Referring again to FIG. 4, the ejection timing of each head can be shifted in time according to the registration deviation amount of less than ±1 dot thus obtained to adjust the registration deviation. Further, the registration adjustment data for each head is stored in the data storage non-volatile memory 19 (S312). After this, when power is turned on, the registration adjustment data is read by the control section 10 that in turn corrects the head drive timing during printing.

While this embodiment explains the method of measuring the amount of registration deviation between the heads in the direction of carriage feed, the positional deviation in the direction of paper feed can also be measured in the similar manner. Although an example has been shown which uses only one phase of the encoder output, it is needless to say that the similar positional deviation detection can be performed when encoder outputs made up of phases A and B are used, which enable measurements with four times the resolution of the previous case.

(Second Embodiment)

The second embodiment of the invention slightly differs from the first embodiment in the method of detecting the positional deviation. FIG. 10 is a flowchart showing the procedure for detecting the amount of positional deviation in the second embodiment. Steps similar to those of FIG. 4 used in the first embodiment are assigned the identical reference numbers.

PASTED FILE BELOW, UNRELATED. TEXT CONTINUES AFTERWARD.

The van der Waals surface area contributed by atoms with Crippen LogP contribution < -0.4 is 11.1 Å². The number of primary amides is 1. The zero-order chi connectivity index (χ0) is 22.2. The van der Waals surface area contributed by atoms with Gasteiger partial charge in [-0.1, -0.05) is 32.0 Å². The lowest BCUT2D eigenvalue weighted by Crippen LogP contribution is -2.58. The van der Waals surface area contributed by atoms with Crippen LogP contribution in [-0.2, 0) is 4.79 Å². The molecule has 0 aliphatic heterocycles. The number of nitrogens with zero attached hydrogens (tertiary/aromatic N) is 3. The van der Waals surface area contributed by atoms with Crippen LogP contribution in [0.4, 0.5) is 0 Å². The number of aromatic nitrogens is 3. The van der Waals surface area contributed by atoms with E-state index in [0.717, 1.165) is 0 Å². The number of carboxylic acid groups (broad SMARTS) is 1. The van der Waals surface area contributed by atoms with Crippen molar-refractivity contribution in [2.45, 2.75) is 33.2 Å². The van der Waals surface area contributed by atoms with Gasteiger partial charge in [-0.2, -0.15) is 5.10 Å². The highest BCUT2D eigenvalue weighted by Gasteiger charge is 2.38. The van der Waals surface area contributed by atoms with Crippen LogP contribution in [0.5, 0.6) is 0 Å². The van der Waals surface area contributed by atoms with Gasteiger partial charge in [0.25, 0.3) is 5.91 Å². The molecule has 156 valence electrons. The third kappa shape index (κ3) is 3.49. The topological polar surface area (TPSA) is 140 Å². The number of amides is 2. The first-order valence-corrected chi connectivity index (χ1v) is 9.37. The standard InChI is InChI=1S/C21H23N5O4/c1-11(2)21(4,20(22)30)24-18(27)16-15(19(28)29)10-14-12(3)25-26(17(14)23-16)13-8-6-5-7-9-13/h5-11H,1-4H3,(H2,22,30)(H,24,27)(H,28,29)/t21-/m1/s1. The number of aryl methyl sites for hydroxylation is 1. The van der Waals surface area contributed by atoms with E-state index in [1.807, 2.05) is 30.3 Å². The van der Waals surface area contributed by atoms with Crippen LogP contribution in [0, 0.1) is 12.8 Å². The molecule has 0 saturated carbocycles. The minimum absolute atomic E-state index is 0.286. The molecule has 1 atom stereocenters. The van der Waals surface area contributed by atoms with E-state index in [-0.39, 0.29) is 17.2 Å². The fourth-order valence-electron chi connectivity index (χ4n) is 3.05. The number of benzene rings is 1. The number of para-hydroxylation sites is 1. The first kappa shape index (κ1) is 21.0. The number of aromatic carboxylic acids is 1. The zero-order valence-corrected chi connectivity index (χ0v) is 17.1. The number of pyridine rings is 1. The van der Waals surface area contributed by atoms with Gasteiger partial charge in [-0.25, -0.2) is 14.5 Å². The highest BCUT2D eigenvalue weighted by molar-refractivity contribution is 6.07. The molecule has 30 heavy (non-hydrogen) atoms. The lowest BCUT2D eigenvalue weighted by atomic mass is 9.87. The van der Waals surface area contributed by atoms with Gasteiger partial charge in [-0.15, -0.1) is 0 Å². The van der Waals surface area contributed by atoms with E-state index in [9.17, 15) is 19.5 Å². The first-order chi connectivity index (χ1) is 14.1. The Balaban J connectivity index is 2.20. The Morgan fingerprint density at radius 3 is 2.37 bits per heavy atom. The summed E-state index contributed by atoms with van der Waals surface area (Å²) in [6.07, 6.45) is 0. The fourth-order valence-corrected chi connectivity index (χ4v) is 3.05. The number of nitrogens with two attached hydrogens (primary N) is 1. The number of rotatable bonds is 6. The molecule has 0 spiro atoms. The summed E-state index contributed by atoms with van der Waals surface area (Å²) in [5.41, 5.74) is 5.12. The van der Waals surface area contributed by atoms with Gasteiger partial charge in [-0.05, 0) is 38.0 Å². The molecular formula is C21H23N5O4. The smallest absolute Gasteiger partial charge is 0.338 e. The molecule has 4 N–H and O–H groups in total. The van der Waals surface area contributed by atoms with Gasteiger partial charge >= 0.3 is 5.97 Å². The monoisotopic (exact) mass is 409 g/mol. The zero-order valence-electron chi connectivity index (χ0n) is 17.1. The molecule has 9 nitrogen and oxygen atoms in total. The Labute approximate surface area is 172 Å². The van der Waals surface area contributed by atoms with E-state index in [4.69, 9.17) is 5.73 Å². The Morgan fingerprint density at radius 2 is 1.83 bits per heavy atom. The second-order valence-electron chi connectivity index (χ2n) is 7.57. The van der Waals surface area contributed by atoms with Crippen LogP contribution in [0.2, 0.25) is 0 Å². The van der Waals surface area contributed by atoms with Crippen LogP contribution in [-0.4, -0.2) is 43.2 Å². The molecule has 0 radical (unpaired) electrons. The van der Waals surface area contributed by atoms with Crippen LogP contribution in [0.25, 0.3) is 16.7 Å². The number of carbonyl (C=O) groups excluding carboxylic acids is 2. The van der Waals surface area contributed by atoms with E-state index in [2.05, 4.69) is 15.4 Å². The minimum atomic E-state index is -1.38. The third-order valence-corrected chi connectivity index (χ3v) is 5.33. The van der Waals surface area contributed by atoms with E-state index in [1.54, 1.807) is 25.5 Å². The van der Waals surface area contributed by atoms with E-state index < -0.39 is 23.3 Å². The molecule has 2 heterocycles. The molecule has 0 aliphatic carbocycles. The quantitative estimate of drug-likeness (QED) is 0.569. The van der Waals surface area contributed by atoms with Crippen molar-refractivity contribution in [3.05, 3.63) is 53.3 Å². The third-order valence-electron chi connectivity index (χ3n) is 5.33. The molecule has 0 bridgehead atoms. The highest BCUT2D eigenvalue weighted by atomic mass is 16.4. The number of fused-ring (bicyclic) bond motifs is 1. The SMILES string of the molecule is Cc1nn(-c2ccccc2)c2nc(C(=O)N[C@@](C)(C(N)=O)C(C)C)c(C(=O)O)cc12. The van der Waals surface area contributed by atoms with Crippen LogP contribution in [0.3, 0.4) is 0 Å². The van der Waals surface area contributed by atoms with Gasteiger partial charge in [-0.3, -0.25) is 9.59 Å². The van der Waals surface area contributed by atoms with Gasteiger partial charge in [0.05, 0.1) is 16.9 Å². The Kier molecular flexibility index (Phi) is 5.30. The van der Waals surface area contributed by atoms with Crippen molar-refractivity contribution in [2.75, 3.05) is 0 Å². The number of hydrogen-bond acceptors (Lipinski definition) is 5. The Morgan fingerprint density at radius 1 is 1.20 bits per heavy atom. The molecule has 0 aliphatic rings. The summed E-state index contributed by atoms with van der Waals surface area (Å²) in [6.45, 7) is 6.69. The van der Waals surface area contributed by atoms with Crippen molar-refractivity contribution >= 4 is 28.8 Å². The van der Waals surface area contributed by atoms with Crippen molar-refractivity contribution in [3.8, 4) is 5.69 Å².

When this processing is started, a variable K is initialized to 0 (S701) and the registration deviation detection patterns are generated and printed as in the first embodiment (S300, S301). Then, the positional deviation detection is performed as in the first embodiment (S302-S309). Points in which these processing differ from the first embodiment are interrupt processing A, B, which are arranged to select either the encoder value or the time value for storage in memory depending on the value of the variable K. When K is 0, the encoder value is stored; and when K is 1, the time value is stored.

When the step S309 decides that N has reached 3, this means that the detection of all the color patterns is finished. So, step S702 checks the value of K. When K is 0, step S703 performs the positional deviation detection based on the encoder as in the first embodiment. According to the amount of registration deviation thus obtained, the timing of reading the print data from the memory is changed as described above to perform the registration deviation adjustment.